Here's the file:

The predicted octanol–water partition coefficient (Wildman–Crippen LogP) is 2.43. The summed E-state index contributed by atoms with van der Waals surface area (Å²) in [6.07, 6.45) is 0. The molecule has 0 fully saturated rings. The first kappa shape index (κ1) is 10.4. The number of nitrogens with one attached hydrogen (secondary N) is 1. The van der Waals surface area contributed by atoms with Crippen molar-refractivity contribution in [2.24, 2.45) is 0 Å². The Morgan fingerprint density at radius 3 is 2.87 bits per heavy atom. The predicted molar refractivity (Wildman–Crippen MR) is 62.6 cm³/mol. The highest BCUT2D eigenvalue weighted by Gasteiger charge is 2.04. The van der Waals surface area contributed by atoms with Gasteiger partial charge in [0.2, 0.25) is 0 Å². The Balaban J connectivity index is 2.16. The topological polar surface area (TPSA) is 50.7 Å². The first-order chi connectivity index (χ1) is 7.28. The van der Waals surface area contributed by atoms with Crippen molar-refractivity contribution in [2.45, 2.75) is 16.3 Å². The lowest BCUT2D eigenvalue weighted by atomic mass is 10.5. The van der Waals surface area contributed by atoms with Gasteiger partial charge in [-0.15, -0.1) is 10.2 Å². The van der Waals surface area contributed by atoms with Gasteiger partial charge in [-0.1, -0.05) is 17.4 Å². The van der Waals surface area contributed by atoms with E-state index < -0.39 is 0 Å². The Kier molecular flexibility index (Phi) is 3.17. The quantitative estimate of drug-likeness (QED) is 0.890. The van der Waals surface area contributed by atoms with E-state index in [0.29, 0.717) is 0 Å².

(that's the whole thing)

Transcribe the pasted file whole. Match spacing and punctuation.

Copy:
The predicted octanol–water partition coefficient (Wildman–Crippen LogP) is 2.43. The summed E-state index contributed by atoms with van der Waals surface area (Å²) in [6.07, 6.45) is 0. The molecule has 0 fully saturated rings. The first kappa shape index (κ1) is 10.4. The number of nitrogens with one attached hydrogen (secondary N) is 1. The van der Waals surface area contributed by atoms with Crippen molar-refractivity contribution in [2.24, 2.45) is 0 Å². The Morgan fingerprint density at radius 3 is 2.87 bits per heavy atom. The predicted molar refractivity (Wildman–Crippen MR) is 62.6 cm³/mol. The highest BCUT2D eigenvalue weighted by Gasteiger charge is 2.04. The van der Waals surface area contributed by atoms with Gasteiger partial charge in [0.2, 0.25) is 0 Å². The Balaban J connectivity index is 2.16. The topological polar surface area (TPSA) is 50.7 Å². The first-order chi connectivity index (χ1) is 7.28. The van der Waals surface area contributed by atoms with Crippen molar-refractivity contribution in [2.45, 2.75) is 16.3 Å². The lowest BCUT2D eigenvalue weighted by atomic mass is 10.5. The van der Waals surface area contributed by atoms with Gasteiger partial charge in [-0.15, -0.1) is 10.2 Å². The van der Waals surface area contributed by atoms with Gasteiger partial charge in [-0.1, -0.05) is 17.4 Å². The van der Waals surface area contributed by atoms with E-state index < -0.39 is 0 Å². The Kier molecular flexibility index (Phi) is 3.17. The quantitative estimate of drug-likeness (QED) is 0.890. The van der Waals surface area contributed by atoms with E-state index in [0.29, 0.717) is 0 Å².